Rick Bognar, who wrestled as Rick Titan and was brought into the WWF as a replacement Razor Ramon, as Scott Hall had left the company, had died, his brother revealed. He was 49.
“It is with great sadness that I share some news with Rick’s Facebook friends. On September 20th Rick passed away suddenly and unexpectedly at the young age of 49. It is tough to comprehend and will likely never sink in fully,” wrote Ken Bognar. “Rick left behind a great legacy and I know he will be remembered and missed by all of us.”
No cause of death was reported.
His post-wrestling years found Titan penning a self-help book, Wrestling With Consciousness, and as a motivational speaker at countless events.
Born January 16, 1970, Bognar went to high school in Surrey, British Columbia, at Earl Marriott Secondary School, growing into a 6-foot-6 man, when he went to Calgary for Mt. Royal College.
But there was another reason to move to Calgary — he wanted to be a professional wrestler.
A 2013 Calgary Journal story said that Bognar had always been fascinated by fitness, and at age eight, he had plastic, sand-filled weights to help him work out.
“I’ve always been very decisive ever since I was a kid. Stubborn sometimes too I guess,” Bognar told the Journal‘s Anna Brooks. “I was really into muscle and fitness even as a little kid. I wanted to look like the guys in the bodybuilding magazines.”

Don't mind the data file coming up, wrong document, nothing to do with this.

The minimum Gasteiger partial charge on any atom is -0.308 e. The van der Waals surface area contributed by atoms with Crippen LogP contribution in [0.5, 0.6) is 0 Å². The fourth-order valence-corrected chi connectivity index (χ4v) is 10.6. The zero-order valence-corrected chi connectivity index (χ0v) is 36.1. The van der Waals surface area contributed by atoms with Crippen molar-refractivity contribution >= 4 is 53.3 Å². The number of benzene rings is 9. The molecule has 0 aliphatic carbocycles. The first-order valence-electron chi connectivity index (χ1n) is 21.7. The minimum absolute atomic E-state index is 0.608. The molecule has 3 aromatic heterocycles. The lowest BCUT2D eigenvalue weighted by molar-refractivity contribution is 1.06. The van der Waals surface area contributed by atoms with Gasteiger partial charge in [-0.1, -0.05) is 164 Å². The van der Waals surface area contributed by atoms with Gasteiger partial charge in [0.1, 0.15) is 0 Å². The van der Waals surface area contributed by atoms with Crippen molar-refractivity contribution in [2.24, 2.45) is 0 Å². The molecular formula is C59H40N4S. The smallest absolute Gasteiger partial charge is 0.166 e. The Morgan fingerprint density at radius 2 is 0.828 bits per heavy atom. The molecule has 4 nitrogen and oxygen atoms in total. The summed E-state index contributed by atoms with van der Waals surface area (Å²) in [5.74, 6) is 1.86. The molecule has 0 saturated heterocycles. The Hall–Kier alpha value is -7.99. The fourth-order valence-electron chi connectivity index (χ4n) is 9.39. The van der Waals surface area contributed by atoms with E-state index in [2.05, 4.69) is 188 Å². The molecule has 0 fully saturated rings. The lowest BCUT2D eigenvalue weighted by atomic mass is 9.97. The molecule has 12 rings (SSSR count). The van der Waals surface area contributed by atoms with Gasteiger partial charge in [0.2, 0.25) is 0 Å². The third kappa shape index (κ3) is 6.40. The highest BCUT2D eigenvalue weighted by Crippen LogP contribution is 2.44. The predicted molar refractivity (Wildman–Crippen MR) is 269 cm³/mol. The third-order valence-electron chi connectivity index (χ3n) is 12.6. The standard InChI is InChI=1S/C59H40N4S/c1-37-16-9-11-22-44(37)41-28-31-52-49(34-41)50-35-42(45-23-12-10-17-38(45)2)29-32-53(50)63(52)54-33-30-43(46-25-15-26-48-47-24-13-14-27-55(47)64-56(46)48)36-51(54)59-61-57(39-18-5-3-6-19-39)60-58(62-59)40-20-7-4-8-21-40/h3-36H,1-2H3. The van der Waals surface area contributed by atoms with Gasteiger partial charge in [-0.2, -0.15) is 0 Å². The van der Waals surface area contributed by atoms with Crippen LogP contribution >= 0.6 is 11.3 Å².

Though Stampede Wrestling was closed at the time, he found other trainers. An early in-ring name was Mega Mask, but Rick Titan was the name that took hold.
A frequent opponent in those early days was Chris Jericho. “Sorry to hear about the passing of my old friend @titan.rick today. Rick was a constant opponent and friend from the first month I moved to Calgary in 1990, all the way until we (and @stormwrestlingacademy) worked for #WAR in in Japan in 1995,” he posted to Instagram. “He was a funny guy who did great impressions and a literal giant in the ring! I last saw him before a @fozzyrock gig in Calgary a few years ago and it was great to reconnect and catch up. 49 is way too young to pass away, but I’ll always remember his big smile and drinking #chuhi with he and @dr.luther whilst singing Karaoke in Japan! God bless you Rick! #ricktitan”